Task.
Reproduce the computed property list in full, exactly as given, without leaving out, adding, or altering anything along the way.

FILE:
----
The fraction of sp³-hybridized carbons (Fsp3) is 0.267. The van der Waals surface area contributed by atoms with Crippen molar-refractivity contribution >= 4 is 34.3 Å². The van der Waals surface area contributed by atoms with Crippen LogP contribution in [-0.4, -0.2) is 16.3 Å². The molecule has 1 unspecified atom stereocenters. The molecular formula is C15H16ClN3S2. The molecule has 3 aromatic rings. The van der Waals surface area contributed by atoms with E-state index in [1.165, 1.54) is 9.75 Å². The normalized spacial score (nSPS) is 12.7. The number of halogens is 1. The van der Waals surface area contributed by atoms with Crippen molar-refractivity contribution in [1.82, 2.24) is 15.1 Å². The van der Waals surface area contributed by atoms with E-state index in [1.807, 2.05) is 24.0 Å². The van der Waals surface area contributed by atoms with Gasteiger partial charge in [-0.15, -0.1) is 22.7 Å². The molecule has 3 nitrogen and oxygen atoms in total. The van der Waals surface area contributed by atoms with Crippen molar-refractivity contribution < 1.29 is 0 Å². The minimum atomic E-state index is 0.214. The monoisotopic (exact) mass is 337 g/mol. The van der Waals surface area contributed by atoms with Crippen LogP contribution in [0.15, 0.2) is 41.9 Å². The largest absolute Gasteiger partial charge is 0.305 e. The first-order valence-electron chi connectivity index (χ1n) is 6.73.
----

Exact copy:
The fraction of sp³-hybridized carbons (Fsp3) is 0.267. The van der Waals surface area contributed by atoms with Crippen molar-refractivity contribution >= 4 is 34.3 Å². The van der Waals surface area contributed by atoms with Crippen LogP contribution in [-0.4, -0.2) is 16.3 Å². The molecule has 1 unspecified atom stereocenters. The molecular formula is C15H16ClN3S2. The molecule has 3 aromatic rings. The van der Waals surface area contributed by atoms with E-state index in [1.165, 1.54) is 9.75 Å². The normalized spacial score (nSPS) is 12.7. The number of halogens is 1. The van der Waals surface area contributed by atoms with Crippen molar-refractivity contribution in [1.82, 2.24) is 15.1 Å². The van der Waals surface area contributed by atoms with E-state index in [1.807, 2.05) is 24.0 Å². The van der Waals surface area contributed by atoms with Gasteiger partial charge in [-0.15, -0.1) is 22.7 Å². The molecule has 3 nitrogen and oxygen atoms in total. The van der Waals surface area contributed by atoms with Crippen molar-refractivity contribution < 1.29 is 0 Å². The minimum atomic E-state index is 0.214. The monoisotopic (exact) mass is 337 g/mol. The van der Waals surface area contributed by atoms with Crippen LogP contribution in [0.15, 0.2) is 41.9 Å². The largest absolute Gasteiger partial charge is 0.305 e. The first-order valence-electron chi connectivity index (χ1n) is 6.73.